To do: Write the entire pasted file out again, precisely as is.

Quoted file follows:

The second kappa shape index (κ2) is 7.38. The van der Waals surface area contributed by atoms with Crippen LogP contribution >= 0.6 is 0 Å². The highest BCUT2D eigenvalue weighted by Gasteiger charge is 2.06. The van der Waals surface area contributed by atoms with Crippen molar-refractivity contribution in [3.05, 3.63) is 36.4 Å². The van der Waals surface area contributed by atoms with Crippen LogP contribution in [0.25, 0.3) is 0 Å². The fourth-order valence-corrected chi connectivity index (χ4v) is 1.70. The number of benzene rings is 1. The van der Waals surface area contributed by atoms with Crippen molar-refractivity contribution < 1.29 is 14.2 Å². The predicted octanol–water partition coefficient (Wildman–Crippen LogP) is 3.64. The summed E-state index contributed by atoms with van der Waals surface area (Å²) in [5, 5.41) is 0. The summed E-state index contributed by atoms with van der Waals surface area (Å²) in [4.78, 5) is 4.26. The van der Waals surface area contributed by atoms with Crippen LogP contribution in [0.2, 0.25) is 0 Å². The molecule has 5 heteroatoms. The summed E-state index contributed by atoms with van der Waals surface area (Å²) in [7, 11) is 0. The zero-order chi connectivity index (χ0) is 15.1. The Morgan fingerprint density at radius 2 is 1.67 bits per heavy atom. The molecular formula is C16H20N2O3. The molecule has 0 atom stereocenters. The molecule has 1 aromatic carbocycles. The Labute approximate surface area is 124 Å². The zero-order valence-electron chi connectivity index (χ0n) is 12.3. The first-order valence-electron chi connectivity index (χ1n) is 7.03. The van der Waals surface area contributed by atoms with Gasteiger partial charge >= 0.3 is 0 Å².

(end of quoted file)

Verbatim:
The second kappa shape index (κ2) is 7.38. The van der Waals surface area contributed by atoms with Crippen LogP contribution >= 0.6 is 0 Å². The highest BCUT2D eigenvalue weighted by Gasteiger charge is 2.06. The van der Waals surface area contributed by atoms with Crippen molar-refractivity contribution in [3.05, 3.63) is 36.4 Å². The van der Waals surface area contributed by atoms with Crippen LogP contribution in [0.25, 0.3) is 0 Å². The fourth-order valence-corrected chi connectivity index (χ4v) is 1.70. The number of benzene rings is 1. The van der Waals surface area contributed by atoms with Crippen molar-refractivity contribution < 1.29 is 14.2 Å². The predicted octanol–water partition coefficient (Wildman–Crippen LogP) is 3.64. The summed E-state index contributed by atoms with van der Waals surface area (Å²) in [5, 5.41) is 0. The summed E-state index contributed by atoms with van der Waals surface area (Å²) in [4.78, 5) is 4.26. The van der Waals surface area contributed by atoms with Crippen LogP contribution in [0.2, 0.25) is 0 Å². The molecule has 5 heteroatoms. The summed E-state index contributed by atoms with van der Waals surface area (Å²) in [7, 11) is 0. The zero-order chi connectivity index (χ0) is 15.1. The Morgan fingerprint density at radius 2 is 1.67 bits per heavy atom. The molecular formula is C16H20N2O3. The molecule has 0 atom stereocenters. The molecule has 1 aromatic carbocycles. The Labute approximate surface area is 124 Å². The zero-order valence-electron chi connectivity index (χ0n) is 12.3. The first-order valence-electron chi connectivity index (χ1n) is 7.03. The van der Waals surface area contributed by atoms with Gasteiger partial charge >= 0.3 is 0 Å².